The sun is shining like it's the Cote d'Azur, Easter is just around the corner, there's a whole rash of Bank Holidays on the way and there's even a Royal Wedding to look forward to. April, to corrupt TS Eliot, is the coolest month.
The problem for us here at i, however, is that the news agenda is somewhat less than sunny, and in the pages of this, and every other newspaper, you will find a very different reality being reflected. The news from abroad is unremittingly grim: military action in Libya, civil war in the Ivory Coast, the continuing tragic consequences of the tsunami in Japan, and the bankruptcy of major European nations. It's not much better at home, either, as the effects of the Coalition's cuts begin to bite (as illustrated by this morning's front page story). Ah well, at least there's the AV referendum to look forward to!
Of course, our mission is portray the world in all its aspects, however grisly they may be. We strain, nevertheless, to provide light as well as shade, but even when you're seeking diversion, tragedy can inflict itself. I'm sure I wasn't alone in thinking this during the TV coverage of the Grand National on Saturday.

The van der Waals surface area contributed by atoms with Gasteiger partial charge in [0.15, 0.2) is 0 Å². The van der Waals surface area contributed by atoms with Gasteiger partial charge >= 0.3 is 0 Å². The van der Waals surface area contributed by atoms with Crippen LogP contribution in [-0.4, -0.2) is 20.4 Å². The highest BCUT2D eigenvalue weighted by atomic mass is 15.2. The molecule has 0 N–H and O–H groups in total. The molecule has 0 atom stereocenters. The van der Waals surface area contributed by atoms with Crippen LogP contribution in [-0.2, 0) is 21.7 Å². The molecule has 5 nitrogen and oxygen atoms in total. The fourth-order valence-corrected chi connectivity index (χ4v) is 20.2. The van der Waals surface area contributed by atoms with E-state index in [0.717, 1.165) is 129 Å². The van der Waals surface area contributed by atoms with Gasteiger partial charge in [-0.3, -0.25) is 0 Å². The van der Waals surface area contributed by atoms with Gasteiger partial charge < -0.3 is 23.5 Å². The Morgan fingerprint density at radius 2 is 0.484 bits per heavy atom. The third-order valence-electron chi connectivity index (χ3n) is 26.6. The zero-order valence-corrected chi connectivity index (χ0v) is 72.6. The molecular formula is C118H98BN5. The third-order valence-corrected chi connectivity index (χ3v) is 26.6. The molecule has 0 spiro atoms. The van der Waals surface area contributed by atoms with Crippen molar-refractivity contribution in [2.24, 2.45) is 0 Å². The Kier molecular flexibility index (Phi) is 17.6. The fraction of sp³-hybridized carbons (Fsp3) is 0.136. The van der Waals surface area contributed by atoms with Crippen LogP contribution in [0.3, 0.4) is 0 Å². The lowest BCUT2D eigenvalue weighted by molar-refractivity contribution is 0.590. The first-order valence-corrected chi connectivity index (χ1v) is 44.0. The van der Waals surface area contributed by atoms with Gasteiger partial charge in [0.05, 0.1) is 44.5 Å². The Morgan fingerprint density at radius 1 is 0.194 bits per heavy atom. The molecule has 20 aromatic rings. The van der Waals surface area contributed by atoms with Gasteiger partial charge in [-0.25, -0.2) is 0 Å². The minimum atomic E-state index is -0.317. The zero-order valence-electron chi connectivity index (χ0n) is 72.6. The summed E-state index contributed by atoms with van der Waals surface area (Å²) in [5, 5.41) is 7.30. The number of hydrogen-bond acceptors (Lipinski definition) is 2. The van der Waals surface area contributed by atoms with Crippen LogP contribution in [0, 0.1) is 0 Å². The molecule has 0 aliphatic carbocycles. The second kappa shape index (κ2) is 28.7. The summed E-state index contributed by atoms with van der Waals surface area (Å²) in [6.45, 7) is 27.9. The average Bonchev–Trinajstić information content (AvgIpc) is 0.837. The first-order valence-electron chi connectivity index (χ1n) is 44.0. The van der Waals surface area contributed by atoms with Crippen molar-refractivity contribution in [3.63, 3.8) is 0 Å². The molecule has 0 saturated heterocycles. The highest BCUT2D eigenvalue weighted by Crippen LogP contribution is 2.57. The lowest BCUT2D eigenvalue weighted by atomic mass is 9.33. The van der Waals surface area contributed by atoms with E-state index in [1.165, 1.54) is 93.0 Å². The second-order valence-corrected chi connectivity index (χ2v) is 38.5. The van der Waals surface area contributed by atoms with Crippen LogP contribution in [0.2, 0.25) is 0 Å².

I'm an ardent horseracing fan who finds the tales of equine and human courage thrown up by this race deeply moving. I know it's a dangerous pursuit, and I know there's the potential for casualties. But, somehow, seeing the stricken forms of two horses as the others passed them by - a sight usually obscured from public view - was both sickening and shocking. It made me re-evaluate my opinion of the race itself, but, more than that, it made me wonder whether we're all guilty of sanitising reality. Out of respect for the victims, and sensitivity to the readers, we stop short of showing the full horror of war and disaster. But perhaps we should. Maybe we're failing in our duty to give the full picture. I'd really welcome your views on this.Reuse content